Sun, Jun 27, 2004 - Page 18 News List

Reestablishing a golden era

The development of the Gold Ecological Park in Jinguashih looks set to turn the sleepy hamlet into a bustling tourist center that will outshine its better-known neighbor, Chiufen

By Gavin Phipps  /  STAFF REPORTER

Narrow-gauge railway once used miners in Jingguashih has been renovated and makes for a pleasant way to reach the museum and take in the scenery.

PHOTO: GAVIN PHIPPS, TAIPEI TIMES

Once one of the nation's largest mining settlements, Jinguashih (金瓜石) and its rich cultural heritage and historical significance has long been overshadowed by that of its popular tourist-attracting neighbor, Chiufen. Originally the center of Taiwan's gold-mining industry, Chiufen and its multitude of teahouses, handicraft stores, picturesque narrow thoroughfares and long, snaking stairwells has been one of northern Taiwan's leading tourist destinations for over 20 years.

All this could change later this summer, however, when the equally picturesque yet little-mentioned town of Jinguashih stamps its mark on the tourist map with the opening of the Gold Ecological Park (黃金博物園區).

Not that the soft yellowish corrosion-resistant element was the only precious metal mined at Jinghuashih. The area's copper deposits were once so extensive that the town was the hub of the Asian copper mining industry and its deposits of silver outweighed those of its gold.

Large deposits of precious metals were first discovered in Jinguashih in 1890. From the late 1800s until as recently as 1987, when mining operations ceased, over 2 million tonnes of precious metals had been exploited from the extensive catacomb of tunnels that covered a combined area of nearly 450km.

Jointly financed by the Taipei County Government (台北縣政府), Taiwan Power Company (台灣電力公司) and Taiwan Sugar Corp. (台糖公司), work on the NT$200 million project began on the site of Jinguashih's old copper mine last November and is due for partial completion this August.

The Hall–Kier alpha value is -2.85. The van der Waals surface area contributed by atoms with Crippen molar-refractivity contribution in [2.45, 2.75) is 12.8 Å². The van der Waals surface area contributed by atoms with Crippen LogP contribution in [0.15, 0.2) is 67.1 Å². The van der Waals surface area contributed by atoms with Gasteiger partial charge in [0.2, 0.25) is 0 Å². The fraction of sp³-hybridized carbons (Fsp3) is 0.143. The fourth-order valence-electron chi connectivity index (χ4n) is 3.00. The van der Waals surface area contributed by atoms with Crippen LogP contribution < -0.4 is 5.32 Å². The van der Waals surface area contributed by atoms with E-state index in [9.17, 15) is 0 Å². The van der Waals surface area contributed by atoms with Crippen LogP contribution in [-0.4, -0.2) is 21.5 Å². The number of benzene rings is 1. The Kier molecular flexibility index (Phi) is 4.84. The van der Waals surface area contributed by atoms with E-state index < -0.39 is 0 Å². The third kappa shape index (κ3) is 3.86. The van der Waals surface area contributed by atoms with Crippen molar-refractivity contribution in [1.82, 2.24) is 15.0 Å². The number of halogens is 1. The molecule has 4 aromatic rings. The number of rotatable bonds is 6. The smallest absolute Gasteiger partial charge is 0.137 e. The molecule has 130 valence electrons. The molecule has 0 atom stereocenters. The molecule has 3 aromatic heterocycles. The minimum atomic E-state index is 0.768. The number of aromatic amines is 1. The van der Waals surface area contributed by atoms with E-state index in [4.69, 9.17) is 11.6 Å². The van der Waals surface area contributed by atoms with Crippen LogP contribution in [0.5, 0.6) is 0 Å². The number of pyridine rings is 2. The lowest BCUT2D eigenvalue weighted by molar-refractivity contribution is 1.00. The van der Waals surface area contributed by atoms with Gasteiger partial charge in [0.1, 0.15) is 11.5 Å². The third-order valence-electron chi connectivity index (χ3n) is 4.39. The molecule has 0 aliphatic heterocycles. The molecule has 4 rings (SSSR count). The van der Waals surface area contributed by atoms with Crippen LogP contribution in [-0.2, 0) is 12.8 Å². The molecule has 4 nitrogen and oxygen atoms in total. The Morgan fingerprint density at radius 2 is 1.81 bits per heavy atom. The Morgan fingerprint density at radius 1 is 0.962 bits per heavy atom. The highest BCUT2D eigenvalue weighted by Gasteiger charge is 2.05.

The first stage in the park's development to be opened to the public includes a museum, an ecology center and pathways that follow the route once used by the mine's narrow-gauge railway. Developers expect stage two of the project, which will include renovation of half a dozen Japanese colonial dormitories and a mansion once used by Japan's Emperor as a summer retreat, to be completed later this year and opened early next year.

Along with museum-styled exhibitions and pleasant, meandering pathways, the park will also allow visitors to venture into and walk through an old mine shaft and features Southeast Asia's largest air-filtration system, which has been restored and is now a central and unavoidable feature of the new park.

While the project looks set to transform Jinguashih from a sleepy backwater into a bustling tourist hotspot, residents of Chiufen are concerned that the development will mean a drop in the number of visitors to their town, which for two decades has survived and thrived on tourism.

"I've heard about it and I'm worried. People will see the development as a `new' thing and, of course, it will be the fashionable place to go," said a chain-smoking car park attendant who declined to give his name. "There's nothing new here. And look at the place, there's no room to build any new tourist facilities even if we wanted to."

Tseng Shui-chih (曾水池), owner and curator of the Chiufen Gold Museum (九份金礦博物館), which, since opening in 1993 has been the area's only museum, has slightly stronger views in regards the creation and funding of the Jinguashih project.

"Of course I'm upset. For nearly 20 years Chiufen has been a hugely popular tourist destination. We've received little, if any, funding from the government, but have brought in huge amounts of capital for the county," said Tseng. "They've invested all this money into Jinguashih in order to develop a new tourist infrastructure when we already have one. It's as if [county government] has forgotten about us."

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